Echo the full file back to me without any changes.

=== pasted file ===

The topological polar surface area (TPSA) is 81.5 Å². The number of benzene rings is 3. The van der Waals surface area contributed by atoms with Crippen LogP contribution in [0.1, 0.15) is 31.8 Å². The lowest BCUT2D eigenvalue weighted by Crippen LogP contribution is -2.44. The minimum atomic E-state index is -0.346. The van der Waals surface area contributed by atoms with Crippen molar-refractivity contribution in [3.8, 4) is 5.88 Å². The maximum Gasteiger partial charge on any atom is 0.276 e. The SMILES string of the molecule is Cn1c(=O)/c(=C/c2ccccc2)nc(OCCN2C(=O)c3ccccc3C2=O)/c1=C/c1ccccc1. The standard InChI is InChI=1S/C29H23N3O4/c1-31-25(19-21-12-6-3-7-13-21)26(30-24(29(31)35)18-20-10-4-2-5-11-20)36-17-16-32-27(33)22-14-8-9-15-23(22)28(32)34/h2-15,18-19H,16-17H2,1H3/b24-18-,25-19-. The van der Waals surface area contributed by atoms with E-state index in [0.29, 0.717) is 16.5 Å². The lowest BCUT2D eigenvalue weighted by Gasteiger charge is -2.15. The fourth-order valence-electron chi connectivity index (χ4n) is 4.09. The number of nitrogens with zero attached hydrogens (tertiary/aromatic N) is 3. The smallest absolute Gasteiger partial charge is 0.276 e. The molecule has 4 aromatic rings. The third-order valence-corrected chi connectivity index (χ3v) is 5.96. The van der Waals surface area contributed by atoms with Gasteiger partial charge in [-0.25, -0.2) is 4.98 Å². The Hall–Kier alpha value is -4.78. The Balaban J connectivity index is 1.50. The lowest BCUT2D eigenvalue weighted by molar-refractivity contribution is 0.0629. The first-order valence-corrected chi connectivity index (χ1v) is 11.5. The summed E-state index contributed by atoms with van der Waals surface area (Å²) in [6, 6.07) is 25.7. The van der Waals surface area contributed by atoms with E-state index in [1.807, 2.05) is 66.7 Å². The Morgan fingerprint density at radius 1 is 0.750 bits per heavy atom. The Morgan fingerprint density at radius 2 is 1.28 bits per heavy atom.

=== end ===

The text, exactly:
The topological polar surface area (TPSA) is 81.5 Å². The number of benzene rings is 3. The van der Waals surface area contributed by atoms with Crippen LogP contribution in [0.1, 0.15) is 31.8 Å². The lowest BCUT2D eigenvalue weighted by Crippen LogP contribution is -2.44. The minimum atomic E-state index is -0.346. The van der Waals surface area contributed by atoms with Crippen molar-refractivity contribution in [3.8, 4) is 5.88 Å². The maximum Gasteiger partial charge on any atom is 0.276 e. The SMILES string of the molecule is Cn1c(=O)/c(=C/c2ccccc2)nc(OCCN2C(=O)c3ccccc3C2=O)/c1=C/c1ccccc1. The standard InChI is InChI=1S/C29H23N3O4/c1-31-25(19-21-12-6-3-7-13-21)26(30-24(29(31)35)18-20-10-4-2-5-11-20)36-17-16-32-27(33)22-14-8-9-15-23(22)28(32)34/h2-15,18-19H,16-17H2,1H3/b24-18-,25-19-. The van der Waals surface area contributed by atoms with E-state index in [0.29, 0.717) is 16.5 Å². The lowest BCUT2D eigenvalue weighted by Gasteiger charge is -2.15. The fourth-order valence-electron chi connectivity index (χ4n) is 4.09. The number of nitrogens with zero attached hydrogens (tertiary/aromatic N) is 3. The smallest absolute Gasteiger partial charge is 0.276 e. The molecule has 4 aromatic rings. The third-order valence-corrected chi connectivity index (χ3v) is 5.96. The van der Waals surface area contributed by atoms with Gasteiger partial charge in [-0.25, -0.2) is 4.98 Å². The Hall–Kier alpha value is -4.78. The Balaban J connectivity index is 1.50. The lowest BCUT2D eigenvalue weighted by molar-refractivity contribution is 0.0629. The first-order valence-corrected chi connectivity index (χ1v) is 11.5. The summed E-state index contributed by atoms with van der Waals surface area (Å²) in [6, 6.07) is 25.7. The van der Waals surface area contributed by atoms with E-state index in [1.807, 2.05) is 66.7 Å². The Morgan fingerprint density at radius 1 is 0.750 bits per heavy atom. The Morgan fingerprint density at radius 2 is 1.28 bits per heavy atom.